Here’s an example: Researchers did a study where they asked college students if they would volunteer one weekend to chaperone a field trip for a local juvenile delinquent center. Predictably, most of them declined. Then they asked a second group of students first if they would volunteer to mentor a group of local juvenile delinquents once a week for several years, and if they said no the researcher followed-up by asking if they would then at least be willing to volunteer to chaperone an upcoming field trip with them one weekend. Using the second series of questions, which follows the reject-then-retreat technique, tripled* the number of students who agreed to chaperone the field trip and got a majority of them to say yes!
You often see the reject-then-retreat technique in negotiations as well. For example, during a purchasing discussion, the buyer will lowball the seller with their initial quote by giving them a dramatically stingy offer. This is just a setup so that when the seller rejects it the buyer can come back with a better offer, one where they still get a discount, but to the seller it seems like a significantly improved deal because the first one was so unfavorable. The seller will be tempted to take the second offer both because compared to the first lowball offer it’s much better, and also because the buyer did them the “favor” of making the concession and raising their price so they feel obligated to return that favor with a concession of their own.
A final word of caution on the reject-then-retreat technique: Your initial, exaggerated offering must seem to be within the realm of possibility. If you present an initial position that is absurdly one-sided, you will be viewed as bargaining in bad faith and any attempt to retreat from your initial position will not be given consideration. The other side will just walk away from the table all together.
Determining your starting offer should use what Roger Dawson calls the “Maximum Plausible Position” in Secrets of Power Negotiating. He says that you should ask for as much as you can reasonably expect to get. You may have to do some research to figure out what this is compared to your competitors or the company’s other offers, but no matter how you determine it, beginning with your maximum plausible position will leave you with plenty of room to retreat from your initial offer and still give you a good chance of coming out ahead in the end!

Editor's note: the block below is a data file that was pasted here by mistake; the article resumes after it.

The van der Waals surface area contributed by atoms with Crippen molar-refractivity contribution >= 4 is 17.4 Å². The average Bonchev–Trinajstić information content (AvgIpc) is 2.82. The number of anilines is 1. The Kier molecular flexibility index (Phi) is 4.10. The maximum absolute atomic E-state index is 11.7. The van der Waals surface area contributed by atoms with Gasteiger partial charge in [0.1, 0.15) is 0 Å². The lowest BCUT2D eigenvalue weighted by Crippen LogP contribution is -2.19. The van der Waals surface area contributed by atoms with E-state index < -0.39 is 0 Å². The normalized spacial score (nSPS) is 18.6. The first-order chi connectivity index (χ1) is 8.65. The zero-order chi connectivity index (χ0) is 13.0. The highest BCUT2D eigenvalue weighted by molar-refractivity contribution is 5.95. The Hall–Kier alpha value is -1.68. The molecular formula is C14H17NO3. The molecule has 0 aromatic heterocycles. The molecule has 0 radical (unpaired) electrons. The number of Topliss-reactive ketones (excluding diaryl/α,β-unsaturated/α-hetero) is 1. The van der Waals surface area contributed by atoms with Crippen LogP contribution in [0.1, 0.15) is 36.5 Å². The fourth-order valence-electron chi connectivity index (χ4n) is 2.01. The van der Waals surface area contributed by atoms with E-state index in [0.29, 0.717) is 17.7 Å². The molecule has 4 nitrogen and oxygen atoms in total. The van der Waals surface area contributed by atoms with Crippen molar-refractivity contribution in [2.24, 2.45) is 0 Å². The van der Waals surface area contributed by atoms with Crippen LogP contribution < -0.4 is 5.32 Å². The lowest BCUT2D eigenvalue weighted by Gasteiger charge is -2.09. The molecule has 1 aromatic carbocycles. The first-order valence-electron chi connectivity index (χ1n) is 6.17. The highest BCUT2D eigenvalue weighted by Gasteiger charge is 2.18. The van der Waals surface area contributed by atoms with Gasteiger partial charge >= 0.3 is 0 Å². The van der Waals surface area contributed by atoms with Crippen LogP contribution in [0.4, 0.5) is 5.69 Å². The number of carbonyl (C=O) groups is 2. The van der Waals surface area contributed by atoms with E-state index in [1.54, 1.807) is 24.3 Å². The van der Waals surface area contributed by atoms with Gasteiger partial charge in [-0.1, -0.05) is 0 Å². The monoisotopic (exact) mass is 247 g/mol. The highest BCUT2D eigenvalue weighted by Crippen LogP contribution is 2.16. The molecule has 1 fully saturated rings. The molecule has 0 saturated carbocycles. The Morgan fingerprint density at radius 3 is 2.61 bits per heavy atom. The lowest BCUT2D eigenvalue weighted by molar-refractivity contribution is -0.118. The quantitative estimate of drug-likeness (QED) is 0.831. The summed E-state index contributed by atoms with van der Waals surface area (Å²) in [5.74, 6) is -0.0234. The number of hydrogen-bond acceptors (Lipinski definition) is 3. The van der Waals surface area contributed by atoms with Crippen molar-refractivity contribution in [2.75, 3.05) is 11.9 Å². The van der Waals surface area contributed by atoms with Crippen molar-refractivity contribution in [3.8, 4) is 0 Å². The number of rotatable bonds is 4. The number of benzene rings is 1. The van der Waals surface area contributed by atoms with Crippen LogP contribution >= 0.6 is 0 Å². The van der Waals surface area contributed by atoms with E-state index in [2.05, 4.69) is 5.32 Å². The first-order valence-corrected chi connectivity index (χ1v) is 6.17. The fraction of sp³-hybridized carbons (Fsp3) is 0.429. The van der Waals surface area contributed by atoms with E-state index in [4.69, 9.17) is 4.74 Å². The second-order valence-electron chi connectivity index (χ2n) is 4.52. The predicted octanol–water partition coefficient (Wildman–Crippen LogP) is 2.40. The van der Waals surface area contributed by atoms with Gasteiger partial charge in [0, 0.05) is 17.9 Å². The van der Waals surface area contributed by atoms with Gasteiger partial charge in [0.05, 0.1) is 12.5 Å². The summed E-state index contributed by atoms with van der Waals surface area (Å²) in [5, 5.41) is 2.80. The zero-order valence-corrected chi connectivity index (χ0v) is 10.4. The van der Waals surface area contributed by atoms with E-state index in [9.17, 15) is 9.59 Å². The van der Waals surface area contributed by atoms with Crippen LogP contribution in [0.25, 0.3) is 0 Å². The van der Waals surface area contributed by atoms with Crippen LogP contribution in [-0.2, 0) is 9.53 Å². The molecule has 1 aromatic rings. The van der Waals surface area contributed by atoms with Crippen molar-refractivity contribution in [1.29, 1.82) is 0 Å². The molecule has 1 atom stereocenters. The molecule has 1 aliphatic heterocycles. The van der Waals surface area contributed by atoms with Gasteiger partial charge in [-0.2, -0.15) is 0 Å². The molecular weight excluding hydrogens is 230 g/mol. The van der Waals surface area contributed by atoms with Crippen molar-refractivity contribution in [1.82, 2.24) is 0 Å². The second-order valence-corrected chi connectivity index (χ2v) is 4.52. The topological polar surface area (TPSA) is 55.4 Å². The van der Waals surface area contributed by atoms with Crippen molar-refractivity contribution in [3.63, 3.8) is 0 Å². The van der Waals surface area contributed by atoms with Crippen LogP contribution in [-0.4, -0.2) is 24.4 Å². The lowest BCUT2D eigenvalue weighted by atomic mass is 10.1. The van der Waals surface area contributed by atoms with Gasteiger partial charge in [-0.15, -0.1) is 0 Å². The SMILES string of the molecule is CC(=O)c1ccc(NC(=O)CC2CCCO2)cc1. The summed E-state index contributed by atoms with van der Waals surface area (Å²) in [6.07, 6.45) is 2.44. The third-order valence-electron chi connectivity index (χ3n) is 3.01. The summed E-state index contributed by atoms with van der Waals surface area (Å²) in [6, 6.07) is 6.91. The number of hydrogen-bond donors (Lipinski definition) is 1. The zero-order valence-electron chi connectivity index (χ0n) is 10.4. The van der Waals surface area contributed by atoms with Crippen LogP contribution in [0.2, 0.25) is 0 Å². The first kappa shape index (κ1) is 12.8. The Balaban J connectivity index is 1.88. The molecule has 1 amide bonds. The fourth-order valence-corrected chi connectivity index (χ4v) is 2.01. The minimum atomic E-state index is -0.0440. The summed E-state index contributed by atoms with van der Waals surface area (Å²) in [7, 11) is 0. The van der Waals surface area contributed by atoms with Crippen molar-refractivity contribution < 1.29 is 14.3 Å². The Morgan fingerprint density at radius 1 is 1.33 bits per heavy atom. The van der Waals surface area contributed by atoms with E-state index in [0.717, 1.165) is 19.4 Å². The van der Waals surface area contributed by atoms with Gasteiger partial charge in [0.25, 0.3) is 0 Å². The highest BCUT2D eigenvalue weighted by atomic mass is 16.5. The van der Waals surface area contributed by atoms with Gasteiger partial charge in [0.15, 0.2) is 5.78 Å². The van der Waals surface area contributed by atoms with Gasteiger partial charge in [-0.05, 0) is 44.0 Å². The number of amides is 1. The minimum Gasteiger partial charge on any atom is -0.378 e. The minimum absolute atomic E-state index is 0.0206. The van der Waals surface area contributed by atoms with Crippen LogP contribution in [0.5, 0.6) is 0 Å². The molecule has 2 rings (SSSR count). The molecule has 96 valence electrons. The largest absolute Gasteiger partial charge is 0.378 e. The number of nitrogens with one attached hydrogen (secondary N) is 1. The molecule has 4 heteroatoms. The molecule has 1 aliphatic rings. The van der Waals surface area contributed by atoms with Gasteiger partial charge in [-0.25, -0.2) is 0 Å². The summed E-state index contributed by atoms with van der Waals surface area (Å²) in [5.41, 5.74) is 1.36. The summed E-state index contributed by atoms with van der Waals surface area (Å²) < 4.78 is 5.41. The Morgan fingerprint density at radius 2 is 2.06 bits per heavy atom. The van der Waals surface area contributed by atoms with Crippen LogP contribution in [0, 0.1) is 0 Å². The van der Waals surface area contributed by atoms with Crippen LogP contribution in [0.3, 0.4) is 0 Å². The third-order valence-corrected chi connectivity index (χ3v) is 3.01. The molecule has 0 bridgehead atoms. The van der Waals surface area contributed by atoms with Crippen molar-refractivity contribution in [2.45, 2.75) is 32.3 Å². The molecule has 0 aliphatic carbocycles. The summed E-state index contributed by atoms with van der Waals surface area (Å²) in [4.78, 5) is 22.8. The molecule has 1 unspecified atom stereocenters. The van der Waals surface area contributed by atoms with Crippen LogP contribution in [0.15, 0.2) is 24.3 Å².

So how can you implement this technique on your website? There are many ways, but here is one example that you can use as inspiration:
Start by listing an inflated price for your product or service on your landing page. Then create a pop-up window that displays when visitors try to leave your site without purchasing that offers them a “special discount” on your product or service, which is either your original price or an increase that is smaller than the initial price the visitor saw on the the landing page.
This follows the reject-then-retreat technique because visitors are first shown a larger price, which will make your second offer seem smaller by comparison, and it also offers a concession in the form of a price drop that will encourage the visitor to reciprocate with their own concession of making a purchase.
This situation has only upside for you. Either you start selling products at the new, higher price on your page, or you wind up with a boost in sales at your existing or slightly increased price!
If you have tried the reject-then-retreat technique let us know what you did and how well it worked in the comments!